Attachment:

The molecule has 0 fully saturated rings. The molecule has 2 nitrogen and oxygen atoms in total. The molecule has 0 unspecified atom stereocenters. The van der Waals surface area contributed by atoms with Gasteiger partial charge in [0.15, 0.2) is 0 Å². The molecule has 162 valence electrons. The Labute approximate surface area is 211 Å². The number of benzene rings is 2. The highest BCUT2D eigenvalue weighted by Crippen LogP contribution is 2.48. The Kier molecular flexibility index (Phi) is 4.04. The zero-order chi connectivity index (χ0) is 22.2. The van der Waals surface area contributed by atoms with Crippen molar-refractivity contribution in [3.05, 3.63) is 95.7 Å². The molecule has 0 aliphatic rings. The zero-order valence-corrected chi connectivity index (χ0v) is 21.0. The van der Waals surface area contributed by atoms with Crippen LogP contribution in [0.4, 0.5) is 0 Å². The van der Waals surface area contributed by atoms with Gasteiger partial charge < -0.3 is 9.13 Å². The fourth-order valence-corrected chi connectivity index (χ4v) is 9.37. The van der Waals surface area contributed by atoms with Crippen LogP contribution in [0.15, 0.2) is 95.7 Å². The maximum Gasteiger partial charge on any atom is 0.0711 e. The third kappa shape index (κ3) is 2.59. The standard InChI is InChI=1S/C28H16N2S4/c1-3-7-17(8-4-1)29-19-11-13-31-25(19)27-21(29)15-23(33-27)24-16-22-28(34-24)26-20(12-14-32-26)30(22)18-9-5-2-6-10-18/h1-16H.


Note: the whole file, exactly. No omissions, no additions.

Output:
The molecule has 0 fully saturated rings. The molecule has 2 nitrogen and oxygen atoms in total. The molecule has 0 unspecified atom stereocenters. The van der Waals surface area contributed by atoms with Gasteiger partial charge in [0.15, 0.2) is 0 Å². The molecule has 162 valence electrons. The Labute approximate surface area is 211 Å². The number of benzene rings is 2. The highest BCUT2D eigenvalue weighted by Crippen LogP contribution is 2.48. The Kier molecular flexibility index (Phi) is 4.04. The zero-order chi connectivity index (χ0) is 22.2. The van der Waals surface area contributed by atoms with Crippen molar-refractivity contribution in [3.05, 3.63) is 95.7 Å². The molecule has 0 aliphatic rings. The zero-order valence-corrected chi connectivity index (χ0v) is 21.0. The van der Waals surface area contributed by atoms with Crippen LogP contribution in [0.4, 0.5) is 0 Å². The van der Waals surface area contributed by atoms with Gasteiger partial charge < -0.3 is 9.13 Å². The fourth-order valence-corrected chi connectivity index (χ4v) is 9.37. The van der Waals surface area contributed by atoms with Crippen LogP contribution in [0.15, 0.2) is 95.7 Å². The maximum Gasteiger partial charge on any atom is 0.0711 e. The third kappa shape index (κ3) is 2.59. The standard InChI is InChI=1S/C28H16N2S4/c1-3-7-17(8-4-1)29-19-11-13-31-25(19)27-21(29)15-23(33-27)24-16-22-28(34-24)26-20(12-14-32-26)30(22)18-9-5-2-6-10-18/h1-16H.